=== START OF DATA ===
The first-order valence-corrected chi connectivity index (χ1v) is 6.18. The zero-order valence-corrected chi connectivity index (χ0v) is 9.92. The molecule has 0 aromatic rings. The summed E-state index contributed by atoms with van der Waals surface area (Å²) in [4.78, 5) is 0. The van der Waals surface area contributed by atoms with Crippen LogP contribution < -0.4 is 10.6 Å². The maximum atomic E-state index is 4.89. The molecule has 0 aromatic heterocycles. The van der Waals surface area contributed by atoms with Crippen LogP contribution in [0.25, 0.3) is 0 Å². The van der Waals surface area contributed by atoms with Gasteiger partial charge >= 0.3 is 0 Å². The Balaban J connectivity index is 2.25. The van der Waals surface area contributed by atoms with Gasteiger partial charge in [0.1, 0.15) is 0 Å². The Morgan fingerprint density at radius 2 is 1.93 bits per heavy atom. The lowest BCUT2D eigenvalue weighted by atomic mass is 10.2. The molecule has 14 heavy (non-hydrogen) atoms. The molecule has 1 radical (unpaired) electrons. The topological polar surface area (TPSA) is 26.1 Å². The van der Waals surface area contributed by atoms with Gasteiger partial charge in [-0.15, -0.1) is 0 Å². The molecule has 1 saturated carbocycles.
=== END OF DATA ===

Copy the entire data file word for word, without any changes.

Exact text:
The first-order valence-corrected chi connectivity index (χ1v) is 6.18. The zero-order valence-corrected chi connectivity index (χ0v) is 9.92. The molecule has 0 aromatic rings. The summed E-state index contributed by atoms with van der Waals surface area (Å²) in [4.78, 5) is 0. The van der Waals surface area contributed by atoms with Crippen LogP contribution < -0.4 is 10.6 Å². The maximum atomic E-state index is 4.89. The molecule has 0 aromatic heterocycles. The van der Waals surface area contributed by atoms with Crippen LogP contribution in [0.25, 0.3) is 0 Å². The van der Waals surface area contributed by atoms with Gasteiger partial charge >= 0.3 is 0 Å². The Balaban J connectivity index is 2.25. The van der Waals surface area contributed by atoms with Gasteiger partial charge in [0.1, 0.15) is 0 Å². The Morgan fingerprint density at radius 2 is 1.93 bits per heavy atom. The lowest BCUT2D eigenvalue weighted by atomic mass is 10.2. The molecule has 14 heavy (non-hydrogen) atoms. The molecule has 1 radical (unpaired) electrons. The topological polar surface area (TPSA) is 26.1 Å². The van der Waals surface area contributed by atoms with Gasteiger partial charge in [-0.15, -0.1) is 0 Å². The molecule has 1 saturated carbocycles.